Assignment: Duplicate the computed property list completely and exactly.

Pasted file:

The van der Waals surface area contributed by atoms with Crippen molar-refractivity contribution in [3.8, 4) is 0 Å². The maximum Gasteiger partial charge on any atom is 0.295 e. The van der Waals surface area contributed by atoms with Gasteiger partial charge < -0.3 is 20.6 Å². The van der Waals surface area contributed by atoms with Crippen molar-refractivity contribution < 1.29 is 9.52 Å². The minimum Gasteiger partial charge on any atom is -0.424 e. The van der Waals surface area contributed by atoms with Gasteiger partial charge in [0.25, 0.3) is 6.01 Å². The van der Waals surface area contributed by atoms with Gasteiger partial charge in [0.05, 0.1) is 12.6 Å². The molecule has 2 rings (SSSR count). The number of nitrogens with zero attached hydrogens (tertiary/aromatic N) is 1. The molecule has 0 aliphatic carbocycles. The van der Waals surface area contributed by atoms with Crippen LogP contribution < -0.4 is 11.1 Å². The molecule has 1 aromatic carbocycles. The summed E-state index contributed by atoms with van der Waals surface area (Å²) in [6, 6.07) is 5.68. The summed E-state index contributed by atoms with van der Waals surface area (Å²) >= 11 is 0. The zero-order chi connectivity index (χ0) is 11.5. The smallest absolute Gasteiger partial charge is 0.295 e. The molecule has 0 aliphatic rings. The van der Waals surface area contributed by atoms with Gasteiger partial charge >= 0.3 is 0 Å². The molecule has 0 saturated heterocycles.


The van der Waals surface area contributed by atoms with Crippen molar-refractivity contribution in [3.8, 4) is 0 Å². The maximum Gasteiger partial charge on any atom is 0.295 e. The van der Waals surface area contributed by atoms with Gasteiger partial charge < -0.3 is 20.6 Å². The van der Waals surface area contributed by atoms with Crippen molar-refractivity contribution < 1.29 is 9.52 Å². The minimum Gasteiger partial charge on any atom is -0.424 e. The van der Waals surface area contributed by atoms with Gasteiger partial charge in [0.25, 0.3) is 6.01 Å². The van der Waals surface area contributed by atoms with Gasteiger partial charge in [0.05, 0.1) is 12.6 Å². The molecule has 2 rings (SSSR count). The number of nitrogens with zero attached hydrogens (tertiary/aromatic N) is 1. The molecule has 0 aliphatic carbocycles. The van der Waals surface area contributed by atoms with Crippen LogP contribution < -0.4 is 11.1 Å². The molecule has 1 aromatic carbocycles. The summed E-state index contributed by atoms with van der Waals surface area (Å²) in [6, 6.07) is 5.68. The summed E-state index contributed by atoms with van der Waals surface area (Å²) >= 11 is 0. The zero-order chi connectivity index (χ0) is 11.5. The smallest absolute Gasteiger partial charge is 0.295 e. The molecule has 0 aliphatic rings. The van der Waals surface area contributed by atoms with Gasteiger partial charge >= 0.3 is 0 Å². The molecule has 0 saturated heterocycles.